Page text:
I want to add another book to discuss from time to time, as it works itself out. This one is Broken Lights and Mended Lives; Theology and Common Life in the Early Church by Rowan A. Greer. The author was on the faculty of Yale Divinity School and an ordained Anglican priest. Learning about the faith and practice of the early Church can be of benefit. I realize that we cannot copy their faith, or their practice, because their world was far different from the one we inhabit. However the young Church was a vital one, full of the excitement of something new which they felt to the depth of their being.
Greer’s book is a reflection of this. Today I would like to consider the direction Greer wants to take us, showing what he wants to do, and how he intends to do it. He talks about this in the first page of the Preface where he says
the only thesis of the book is that theology in the early Church was always directly or indirectly concerned with the common life of Christians. From one point of view theologians attempted to put into words the corporate experience of the Church. The Christian story, continuously repeated in the reading of Scripture and in the liturgy, found its focus for the Fathers of the Church in the victorious Christ, the new humanity. …. From another perspective the Fathers sought to use their ideology to explain and to shape the everyday life of Christians. To study the dialogue between theology and common life is to realize … that no broad thesis is possible save to argue that there was a persistent concern with the dialogue.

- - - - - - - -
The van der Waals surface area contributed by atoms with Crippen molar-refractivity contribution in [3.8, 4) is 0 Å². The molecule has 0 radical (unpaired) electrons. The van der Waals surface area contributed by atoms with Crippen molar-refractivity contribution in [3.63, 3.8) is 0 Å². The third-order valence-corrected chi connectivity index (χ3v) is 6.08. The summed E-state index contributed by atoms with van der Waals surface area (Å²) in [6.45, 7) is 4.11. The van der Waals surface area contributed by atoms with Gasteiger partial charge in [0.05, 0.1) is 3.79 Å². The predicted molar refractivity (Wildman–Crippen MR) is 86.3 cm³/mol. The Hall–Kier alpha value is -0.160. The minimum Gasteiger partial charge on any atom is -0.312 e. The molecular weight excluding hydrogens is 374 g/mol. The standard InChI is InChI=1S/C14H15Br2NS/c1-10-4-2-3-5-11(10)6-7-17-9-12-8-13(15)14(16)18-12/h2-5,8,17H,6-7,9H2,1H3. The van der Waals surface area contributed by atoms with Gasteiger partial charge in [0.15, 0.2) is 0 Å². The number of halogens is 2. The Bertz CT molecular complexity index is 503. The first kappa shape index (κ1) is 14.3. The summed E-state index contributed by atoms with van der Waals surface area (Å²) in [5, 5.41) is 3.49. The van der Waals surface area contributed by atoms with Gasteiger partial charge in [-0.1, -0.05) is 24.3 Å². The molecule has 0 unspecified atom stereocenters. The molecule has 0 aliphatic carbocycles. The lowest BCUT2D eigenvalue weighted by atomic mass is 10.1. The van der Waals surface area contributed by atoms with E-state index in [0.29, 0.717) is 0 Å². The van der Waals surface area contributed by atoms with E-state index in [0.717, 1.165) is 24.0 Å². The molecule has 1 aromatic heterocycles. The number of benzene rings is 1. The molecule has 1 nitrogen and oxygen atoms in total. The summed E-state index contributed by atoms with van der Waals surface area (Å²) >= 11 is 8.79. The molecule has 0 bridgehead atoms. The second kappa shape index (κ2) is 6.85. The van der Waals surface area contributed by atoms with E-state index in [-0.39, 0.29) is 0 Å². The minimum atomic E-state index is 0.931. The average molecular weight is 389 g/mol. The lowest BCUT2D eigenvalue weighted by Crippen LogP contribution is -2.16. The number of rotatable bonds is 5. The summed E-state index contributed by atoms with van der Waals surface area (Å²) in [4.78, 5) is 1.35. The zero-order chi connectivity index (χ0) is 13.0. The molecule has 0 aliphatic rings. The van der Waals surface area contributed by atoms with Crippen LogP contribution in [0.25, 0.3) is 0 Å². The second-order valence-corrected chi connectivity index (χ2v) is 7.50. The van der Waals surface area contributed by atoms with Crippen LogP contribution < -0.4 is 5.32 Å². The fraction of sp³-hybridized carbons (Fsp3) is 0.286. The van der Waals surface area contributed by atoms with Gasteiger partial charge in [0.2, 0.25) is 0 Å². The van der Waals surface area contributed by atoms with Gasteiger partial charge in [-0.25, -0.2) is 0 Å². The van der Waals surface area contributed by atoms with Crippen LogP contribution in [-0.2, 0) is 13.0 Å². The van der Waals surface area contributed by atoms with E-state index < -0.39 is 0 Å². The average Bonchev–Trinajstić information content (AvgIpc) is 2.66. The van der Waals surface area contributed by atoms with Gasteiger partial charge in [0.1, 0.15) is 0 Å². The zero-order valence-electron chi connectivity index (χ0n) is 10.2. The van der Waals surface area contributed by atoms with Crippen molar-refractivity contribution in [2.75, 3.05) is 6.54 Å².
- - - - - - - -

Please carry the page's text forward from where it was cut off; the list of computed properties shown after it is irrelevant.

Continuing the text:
Now — just for a comment: If we would stop and think about the possibility of prayerfully considering and meditating on the above quotation. Perhaps I’m being far too simplistic, but it seems to me to hold tremendous power and possibility. Are we in our theological considerations attempting to put into words what it is that is happening as we repeat again and again our ancient Scriptures and conduct the liturgy in worship services? How is the victory of Christ happening today in our services? How is humanity being made whole? And just how is this affecting our common life? I have a feeling that we need to consistently talk to each other, in our churches, about what we believe is shaping our life together. We need to find some intentional ways of doing this. Greer, at this point is not doing this. It is my own idea.
He goes ahead to explain his approach by saying that he treats the Fathers of the Church sympathetically. He does this by attempting to enter into and imagine the world of the early Christians on its own terms. He also states clearly that he himself is a convinced Christian. Therefore he admits that he is not an impartial observer, and thus not totally objective in his study.
It may seem that I’m spending too much time on explaining his approach. But the remainder of the book cannot be properly understood without this understanding. In the next posting about Greer’s work, I want to explore this further.
Chicago happens to be one of my favorite cities. One of the reasons I’ve grown so fond of it is because of its relative nearness to where I live. I can hop an Amtrak train from Elkhart, Indiana in the morning, then spend the day walking around, taking pictures. Then take a return train that evening. It also means that some of the photographs can be taken after dark, an excellent time for urban pictures. I focused this visit on Chicago Union Station and the area around it.